For what ails you - A dose of pregnant mares urine
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Point of View with Barbara Sumner Burstyn:
With the recent high profile backtrack on the latest women’s wonder drug HRT; thousands of New Zealand women have gone on high alert. They’re terrified, as one of my Ponsonby friends reported over her soy latté, that the medical profession has once again used their bodies to rack up huge profits. And certainly with 50% of women aged 50 to 65 years in North America using HRT and over 194,520 prescriptions for HRT written in New Zealand in 2001, that’s undoubtedly a lot of profit from a drug touted to cure everything from hot flushes to Alzheimer’s. Instead the treatment has been shown to increase the relative risk of breast cancer by 30% and amoung other things to raise the risk of heart attack and uterine cancer.
But perhaps we shouldn’t be so quick to lay the blame at the medical profession’s doorstep. It was the 1966 book Feminine Forever that started it all. The book’s author Dr Robert Wilson sang the praises of HRT claiming it could keep women young and sexually attractive. It's this basic premise that has fuelled today's HRT frenzy. Sure, as women came out of the kitchen and into the professional world the marketing profile of HRT gradually changed to encompass a range of more specialized medical promises. But as a recent New Zealand study on HRT use confirmed, the most common reason for starting treatment was to relieve symptoms or enhance 'emotional stability', sex drive and appearance. Little different from Dr Wilson’s recommended use 36 years ago.
Especially in white middle-class communities (in a 1997 study European women were more than twice as likely to be using HRT compared to Maori or Pacific Island women) where until a couple of weeks ago going on the hormone had become almost a ‘coming of middle-age’ ritual. “Why wouldn’t you?’ the same enthusiast latté buddy asked me just a couple of years ago. But perhaps the question she should have been asking was much simpler; Just what is hormone replacement therapy?
The principal ingredient in Premarin, one of the two drugs presently under fire is PMU or pregnant mares urine. If you love horses you probably don’t want to read this. It turns out the pungent, frothy yellow stuff is rich in estrogen and the demand for it so strong there are around 40,000 horses being farmed for their urine in North America. Although Premarin can now be 100% synthesized, the industry prefers the ‘organic’ nature of the real stuff. So for the majority of their 11 month pregnancy the mares are confined to the ‘pee line’, standing in stalls often no more than three and half feet wide, with no exercise, strapped into urine collection harnesses with pouches cupping their genitals, their urine sucked from them. The mares are constantly pregnant and worn out by the time they’re 5 years old. That they suffer for our drug of choice goes without saying.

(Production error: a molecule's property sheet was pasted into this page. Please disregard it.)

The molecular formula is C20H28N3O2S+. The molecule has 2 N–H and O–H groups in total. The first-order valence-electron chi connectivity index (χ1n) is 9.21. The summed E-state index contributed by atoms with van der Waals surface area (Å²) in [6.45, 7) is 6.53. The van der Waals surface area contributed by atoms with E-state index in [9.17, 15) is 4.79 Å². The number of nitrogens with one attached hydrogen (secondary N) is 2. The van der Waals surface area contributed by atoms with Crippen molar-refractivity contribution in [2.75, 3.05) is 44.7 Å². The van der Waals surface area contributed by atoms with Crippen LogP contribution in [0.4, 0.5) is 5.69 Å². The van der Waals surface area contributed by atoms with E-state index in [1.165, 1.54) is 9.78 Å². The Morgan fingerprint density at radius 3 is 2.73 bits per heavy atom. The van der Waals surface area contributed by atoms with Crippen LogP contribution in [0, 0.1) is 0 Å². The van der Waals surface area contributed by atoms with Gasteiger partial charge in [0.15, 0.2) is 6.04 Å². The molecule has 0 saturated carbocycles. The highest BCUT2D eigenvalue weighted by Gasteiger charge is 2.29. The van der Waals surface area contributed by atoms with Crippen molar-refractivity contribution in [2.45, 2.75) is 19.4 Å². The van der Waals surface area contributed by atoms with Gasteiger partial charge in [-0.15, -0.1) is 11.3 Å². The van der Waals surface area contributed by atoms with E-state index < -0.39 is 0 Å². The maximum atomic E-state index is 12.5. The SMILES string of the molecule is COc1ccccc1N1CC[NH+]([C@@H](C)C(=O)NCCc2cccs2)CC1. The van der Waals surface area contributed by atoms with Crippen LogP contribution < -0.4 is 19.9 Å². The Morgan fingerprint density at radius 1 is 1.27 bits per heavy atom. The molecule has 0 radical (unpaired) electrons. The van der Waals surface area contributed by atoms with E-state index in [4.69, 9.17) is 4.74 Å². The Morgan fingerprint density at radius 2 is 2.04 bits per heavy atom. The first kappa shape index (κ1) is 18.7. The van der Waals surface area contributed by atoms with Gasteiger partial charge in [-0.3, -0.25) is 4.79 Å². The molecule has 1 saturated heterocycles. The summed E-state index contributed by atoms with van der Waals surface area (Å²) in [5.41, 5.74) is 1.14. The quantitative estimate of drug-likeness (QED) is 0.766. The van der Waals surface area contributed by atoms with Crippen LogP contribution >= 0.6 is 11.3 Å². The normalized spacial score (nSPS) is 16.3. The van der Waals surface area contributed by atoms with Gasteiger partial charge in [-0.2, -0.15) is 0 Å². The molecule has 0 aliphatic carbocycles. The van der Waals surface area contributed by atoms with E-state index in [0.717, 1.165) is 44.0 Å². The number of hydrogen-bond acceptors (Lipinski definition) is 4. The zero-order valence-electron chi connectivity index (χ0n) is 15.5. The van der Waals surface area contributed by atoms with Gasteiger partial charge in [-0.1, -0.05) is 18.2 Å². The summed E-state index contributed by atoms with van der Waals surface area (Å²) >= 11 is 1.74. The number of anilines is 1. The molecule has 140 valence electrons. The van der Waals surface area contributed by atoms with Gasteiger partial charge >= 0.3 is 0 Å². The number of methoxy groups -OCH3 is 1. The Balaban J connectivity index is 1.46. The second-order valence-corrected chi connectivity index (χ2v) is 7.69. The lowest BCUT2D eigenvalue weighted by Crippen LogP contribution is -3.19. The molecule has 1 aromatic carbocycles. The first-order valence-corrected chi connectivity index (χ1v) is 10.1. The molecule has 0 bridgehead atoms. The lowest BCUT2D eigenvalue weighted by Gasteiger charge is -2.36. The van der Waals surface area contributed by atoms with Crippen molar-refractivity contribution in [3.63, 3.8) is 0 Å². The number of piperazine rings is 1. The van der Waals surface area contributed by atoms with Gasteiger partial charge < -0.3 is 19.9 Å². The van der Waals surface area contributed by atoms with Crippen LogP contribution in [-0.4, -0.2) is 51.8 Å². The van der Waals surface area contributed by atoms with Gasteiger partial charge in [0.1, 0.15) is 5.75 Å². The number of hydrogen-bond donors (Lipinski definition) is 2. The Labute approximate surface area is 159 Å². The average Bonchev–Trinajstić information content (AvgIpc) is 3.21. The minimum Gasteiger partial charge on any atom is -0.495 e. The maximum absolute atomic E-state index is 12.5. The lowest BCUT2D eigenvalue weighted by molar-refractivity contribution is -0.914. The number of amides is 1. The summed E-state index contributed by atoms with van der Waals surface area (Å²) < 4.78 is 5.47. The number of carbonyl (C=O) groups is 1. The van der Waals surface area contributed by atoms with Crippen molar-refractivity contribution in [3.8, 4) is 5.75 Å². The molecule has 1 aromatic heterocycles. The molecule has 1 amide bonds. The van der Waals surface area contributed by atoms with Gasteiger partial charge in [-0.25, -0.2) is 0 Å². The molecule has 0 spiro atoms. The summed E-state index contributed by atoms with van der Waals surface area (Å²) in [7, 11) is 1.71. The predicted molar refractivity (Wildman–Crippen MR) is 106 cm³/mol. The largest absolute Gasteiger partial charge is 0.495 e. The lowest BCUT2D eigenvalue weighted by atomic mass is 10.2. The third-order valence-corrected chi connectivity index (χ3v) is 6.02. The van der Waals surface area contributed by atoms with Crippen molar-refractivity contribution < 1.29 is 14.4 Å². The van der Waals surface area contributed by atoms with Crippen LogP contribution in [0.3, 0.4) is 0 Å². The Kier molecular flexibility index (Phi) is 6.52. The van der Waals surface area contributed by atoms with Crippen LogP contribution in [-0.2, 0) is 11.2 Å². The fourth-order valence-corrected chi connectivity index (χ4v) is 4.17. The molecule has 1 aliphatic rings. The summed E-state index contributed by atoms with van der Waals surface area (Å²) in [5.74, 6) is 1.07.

It’s not just the mares that suffer. In the United States the pleasure horse market is saturated so the foals, the by-product of PMU farming are shipped off for human and animal consumption. The pharmaceutical company that buys the urine says 8,000 foals in its farms are slaughtered each year but insiders report it’s more like 30,000.
Susan Wagner the founder of US organization Equine Advocates says she’d always hoped the treatment of PMU horses would be enough to put women off using the drugs. But of course it wasn’t. It’s taken a medical misadventure and good old self-interest to end what Wagner calls ‘a 60-year catastrophe for horses.’
But horses aside, some commentators, viewing the HRT debacle, have once again asked that old feminist question; who owns women’s bodies? The answers are typical. The male dominated medical profession gets it’s share of blame and of course the pharmaceutical companies that market HRT have been accused of exploiting vulnerable women – and yes Wyeth-Ayerst the manufacturers of Premarin, were recently revealed to have paid the good Dr Wilson handsomely for his 1966 best-seller.
But surely we’re not still that stupid. The predominant users of HRT are educated professional women. We consider ourselves media savvy; we pride ourselves on seeing through glossy advertising campaigns. ‘They’ didn’t sell us another medical travesty. We bought it. For all our ‘our bodies, ourselves’ feminist rhetoric we’re still in revolt from the natural process of our bodies. The question we should be asking is not ‘how did the medical profession allow the time bomb of HRT to happen?’ but why do we, the end-users, treat our middle age as a disease, virulent enough to have its ‘cures’ subsidized by Pharmac.
Ultimately it’s us, the latte women of Ponsonby (and every other well heeled middle class suburb) who need to re-evaluate our own roles in this debacle. As to what will happen to the mares now the bottom has dropped out of the urine market is anyone’s guess. Possibly they’ll be put out to pasture, but more likely they’ll end up in some trendy new burger. Or maybe Wyeth will discover PMU miraculously cures another illness. Wrinkles perhaps.
© Barbara Sumner Burstyn
Email Barb: www.findakeeper.com